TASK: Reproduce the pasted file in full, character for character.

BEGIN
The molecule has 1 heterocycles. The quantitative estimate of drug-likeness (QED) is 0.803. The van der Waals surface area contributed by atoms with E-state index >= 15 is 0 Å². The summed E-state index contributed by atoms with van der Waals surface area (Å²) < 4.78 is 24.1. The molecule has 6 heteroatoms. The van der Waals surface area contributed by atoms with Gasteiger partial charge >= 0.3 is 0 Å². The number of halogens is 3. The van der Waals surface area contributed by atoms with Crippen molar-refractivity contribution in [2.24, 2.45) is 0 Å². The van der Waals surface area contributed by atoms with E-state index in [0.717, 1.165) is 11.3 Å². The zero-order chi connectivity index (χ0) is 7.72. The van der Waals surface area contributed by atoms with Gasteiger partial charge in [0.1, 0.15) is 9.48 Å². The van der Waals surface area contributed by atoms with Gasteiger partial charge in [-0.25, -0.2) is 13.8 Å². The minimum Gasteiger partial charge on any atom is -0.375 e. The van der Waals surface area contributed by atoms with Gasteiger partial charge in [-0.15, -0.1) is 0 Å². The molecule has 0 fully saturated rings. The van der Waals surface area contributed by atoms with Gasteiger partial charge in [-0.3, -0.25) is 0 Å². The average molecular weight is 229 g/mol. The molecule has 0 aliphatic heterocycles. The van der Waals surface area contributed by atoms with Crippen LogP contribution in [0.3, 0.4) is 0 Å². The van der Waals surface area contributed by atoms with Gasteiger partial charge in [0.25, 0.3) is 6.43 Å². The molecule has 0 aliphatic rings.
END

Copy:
The molecule has 1 heterocycles. The quantitative estimate of drug-likeness (QED) is 0.803. The van der Waals surface area contributed by atoms with E-state index >= 15 is 0 Å². The summed E-state index contributed by atoms with van der Waals surface area (Å²) < 4.78 is 24.1. The molecule has 6 heteroatoms. The van der Waals surface area contributed by atoms with Gasteiger partial charge >= 0.3 is 0 Å². The number of halogens is 3. The van der Waals surface area contributed by atoms with Crippen molar-refractivity contribution in [2.24, 2.45) is 0 Å². The van der Waals surface area contributed by atoms with E-state index in [0.717, 1.165) is 11.3 Å². The zero-order chi connectivity index (χ0) is 7.72. The van der Waals surface area contributed by atoms with Gasteiger partial charge in [0.1, 0.15) is 9.48 Å². The van der Waals surface area contributed by atoms with Gasteiger partial charge in [-0.25, -0.2) is 13.8 Å². The minimum Gasteiger partial charge on any atom is -0.375 e. The van der Waals surface area contributed by atoms with Gasteiger partial charge in [-0.15, -0.1) is 0 Å². The molecule has 0 fully saturated rings. The van der Waals surface area contributed by atoms with Gasteiger partial charge in [-0.3, -0.25) is 0 Å². The average molecular weight is 229 g/mol. The molecule has 0 aliphatic heterocycles. The van der Waals surface area contributed by atoms with Crippen LogP contribution in [0.3, 0.4) is 0 Å². The van der Waals surface area contributed by atoms with Gasteiger partial charge in [0.25, 0.3) is 6.43 Å². The molecule has 0 aliphatic rings.